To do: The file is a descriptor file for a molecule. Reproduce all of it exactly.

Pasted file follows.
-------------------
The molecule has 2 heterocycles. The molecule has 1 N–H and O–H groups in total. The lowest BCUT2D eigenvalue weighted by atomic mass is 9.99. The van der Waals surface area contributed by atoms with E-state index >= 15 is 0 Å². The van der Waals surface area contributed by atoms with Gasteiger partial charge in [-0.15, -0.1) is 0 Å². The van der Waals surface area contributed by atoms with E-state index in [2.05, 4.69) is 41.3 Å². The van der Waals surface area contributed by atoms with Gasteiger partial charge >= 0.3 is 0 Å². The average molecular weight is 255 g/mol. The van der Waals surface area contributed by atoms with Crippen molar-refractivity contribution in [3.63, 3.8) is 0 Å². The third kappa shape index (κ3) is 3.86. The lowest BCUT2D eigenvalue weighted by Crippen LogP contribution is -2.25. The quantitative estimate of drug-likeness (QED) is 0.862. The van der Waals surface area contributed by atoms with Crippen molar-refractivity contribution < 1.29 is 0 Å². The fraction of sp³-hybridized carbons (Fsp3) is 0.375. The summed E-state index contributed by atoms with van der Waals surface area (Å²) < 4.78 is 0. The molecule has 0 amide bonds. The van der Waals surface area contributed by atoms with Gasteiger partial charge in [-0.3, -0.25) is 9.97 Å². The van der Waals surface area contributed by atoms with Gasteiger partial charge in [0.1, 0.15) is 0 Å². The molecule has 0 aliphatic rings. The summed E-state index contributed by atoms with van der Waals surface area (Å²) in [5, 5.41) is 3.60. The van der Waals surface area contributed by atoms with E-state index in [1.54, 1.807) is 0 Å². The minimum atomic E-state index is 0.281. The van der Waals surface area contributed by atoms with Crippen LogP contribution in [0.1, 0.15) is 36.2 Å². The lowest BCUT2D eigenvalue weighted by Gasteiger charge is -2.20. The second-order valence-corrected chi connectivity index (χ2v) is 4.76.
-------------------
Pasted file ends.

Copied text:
The molecule has 2 heterocycles. The molecule has 1 N–H and O–H groups in total. The lowest BCUT2D eigenvalue weighted by atomic mass is 9.99. The van der Waals surface area contributed by atoms with E-state index >= 15 is 0 Å². The van der Waals surface area contributed by atoms with Gasteiger partial charge in [-0.15, -0.1) is 0 Å². The van der Waals surface area contributed by atoms with E-state index in [2.05, 4.69) is 41.3 Å². The van der Waals surface area contributed by atoms with Gasteiger partial charge >= 0.3 is 0 Å². The average molecular weight is 255 g/mol. The van der Waals surface area contributed by atoms with Crippen molar-refractivity contribution in [3.63, 3.8) is 0 Å². The third kappa shape index (κ3) is 3.86. The lowest BCUT2D eigenvalue weighted by Crippen LogP contribution is -2.25. The quantitative estimate of drug-likeness (QED) is 0.862. The van der Waals surface area contributed by atoms with Crippen molar-refractivity contribution < 1.29 is 0 Å². The fraction of sp³-hybridized carbons (Fsp3) is 0.375. The summed E-state index contributed by atoms with van der Waals surface area (Å²) < 4.78 is 0. The molecule has 0 amide bonds. The van der Waals surface area contributed by atoms with Gasteiger partial charge in [-0.3, -0.25) is 9.97 Å². The van der Waals surface area contributed by atoms with Gasteiger partial charge in [0.1, 0.15) is 0 Å². The molecule has 0 aliphatic rings. The summed E-state index contributed by atoms with van der Waals surface area (Å²) in [5, 5.41) is 3.60. The van der Waals surface area contributed by atoms with E-state index in [1.54, 1.807) is 0 Å². The minimum atomic E-state index is 0.281. The van der Waals surface area contributed by atoms with Crippen LogP contribution in [0.1, 0.15) is 36.2 Å². The lowest BCUT2D eigenvalue weighted by Gasteiger charge is -2.20. The second-order valence-corrected chi connectivity index (χ2v) is 4.76.